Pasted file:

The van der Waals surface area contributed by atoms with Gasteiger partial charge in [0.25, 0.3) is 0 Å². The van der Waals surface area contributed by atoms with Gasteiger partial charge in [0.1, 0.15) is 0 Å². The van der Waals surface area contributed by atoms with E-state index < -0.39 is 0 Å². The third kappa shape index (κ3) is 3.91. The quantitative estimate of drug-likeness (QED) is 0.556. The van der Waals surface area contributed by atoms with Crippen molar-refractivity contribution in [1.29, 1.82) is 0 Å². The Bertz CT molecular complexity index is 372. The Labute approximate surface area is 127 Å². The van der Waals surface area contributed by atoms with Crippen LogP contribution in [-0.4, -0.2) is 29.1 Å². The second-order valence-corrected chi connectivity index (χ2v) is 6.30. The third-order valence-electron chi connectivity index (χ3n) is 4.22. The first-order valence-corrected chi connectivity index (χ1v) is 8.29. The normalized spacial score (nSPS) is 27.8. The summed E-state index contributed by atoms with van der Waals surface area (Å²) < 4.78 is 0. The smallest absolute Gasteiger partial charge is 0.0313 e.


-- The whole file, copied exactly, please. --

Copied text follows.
The van der Waals surface area contributed by atoms with Gasteiger partial charge in [0.25, 0.3) is 0 Å². The van der Waals surface area contributed by atoms with Gasteiger partial charge in [0.1, 0.15) is 0 Å². The van der Waals surface area contributed by atoms with E-state index < -0.39 is 0 Å². The third kappa shape index (κ3) is 3.91. The quantitative estimate of drug-likeness (QED) is 0.556. The van der Waals surface area contributed by atoms with Crippen molar-refractivity contribution in [1.29, 1.82) is 0 Å². The Bertz CT molecular complexity index is 372. The Labute approximate surface area is 127 Å². The van der Waals surface area contributed by atoms with Crippen LogP contribution in [-0.4, -0.2) is 29.1 Å². The second-order valence-corrected chi connectivity index (χ2v) is 6.30. The third-order valence-electron chi connectivity index (χ3n) is 4.22. The first-order valence-corrected chi connectivity index (χ1v) is 8.29. The normalized spacial score (nSPS) is 27.8. The summed E-state index contributed by atoms with van der Waals surface area (Å²) < 4.78 is 0. The smallest absolute Gasteiger partial charge is 0.0313 e.